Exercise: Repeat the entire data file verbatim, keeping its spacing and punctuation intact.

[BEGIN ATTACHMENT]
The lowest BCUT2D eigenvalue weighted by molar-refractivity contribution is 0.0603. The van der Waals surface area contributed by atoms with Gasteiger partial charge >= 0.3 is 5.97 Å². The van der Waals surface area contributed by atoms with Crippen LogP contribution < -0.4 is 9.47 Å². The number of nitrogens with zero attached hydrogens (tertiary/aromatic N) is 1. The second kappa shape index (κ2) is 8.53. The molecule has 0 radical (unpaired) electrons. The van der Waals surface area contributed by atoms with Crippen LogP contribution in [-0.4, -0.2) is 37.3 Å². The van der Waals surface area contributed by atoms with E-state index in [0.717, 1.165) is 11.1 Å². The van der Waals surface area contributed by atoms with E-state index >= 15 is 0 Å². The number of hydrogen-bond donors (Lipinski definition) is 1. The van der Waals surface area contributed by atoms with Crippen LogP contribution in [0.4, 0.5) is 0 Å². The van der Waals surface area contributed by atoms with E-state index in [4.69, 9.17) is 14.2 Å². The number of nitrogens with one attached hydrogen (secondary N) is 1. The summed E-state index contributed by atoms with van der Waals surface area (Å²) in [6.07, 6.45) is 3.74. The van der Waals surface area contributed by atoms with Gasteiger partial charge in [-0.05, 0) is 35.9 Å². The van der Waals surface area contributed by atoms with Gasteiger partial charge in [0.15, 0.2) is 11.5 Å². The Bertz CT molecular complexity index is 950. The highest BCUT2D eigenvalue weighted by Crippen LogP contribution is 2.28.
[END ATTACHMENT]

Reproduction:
The lowest BCUT2D eigenvalue weighted by molar-refractivity contribution is 0.0603. The van der Waals surface area contributed by atoms with Gasteiger partial charge >= 0.3 is 5.97 Å². The van der Waals surface area contributed by atoms with Crippen LogP contribution < -0.4 is 9.47 Å². The number of nitrogens with zero attached hydrogens (tertiary/aromatic N) is 1. The second kappa shape index (κ2) is 8.53. The molecule has 0 radical (unpaired) electrons. The van der Waals surface area contributed by atoms with Crippen LogP contribution in [-0.4, -0.2) is 37.3 Å². The van der Waals surface area contributed by atoms with E-state index in [0.717, 1.165) is 11.1 Å². The van der Waals surface area contributed by atoms with E-state index >= 15 is 0 Å². The number of hydrogen-bond donors (Lipinski definition) is 1. The van der Waals surface area contributed by atoms with Crippen LogP contribution in [0.4, 0.5) is 0 Å². The van der Waals surface area contributed by atoms with E-state index in [4.69, 9.17) is 14.2 Å². The number of nitrogens with one attached hydrogen (secondary N) is 1. The summed E-state index contributed by atoms with van der Waals surface area (Å²) in [6.07, 6.45) is 3.74. The van der Waals surface area contributed by atoms with Gasteiger partial charge in [-0.05, 0) is 35.9 Å². The van der Waals surface area contributed by atoms with Gasteiger partial charge in [0.15, 0.2) is 11.5 Å². The Bertz CT molecular complexity index is 950. The highest BCUT2D eigenvalue weighted by Crippen LogP contribution is 2.28.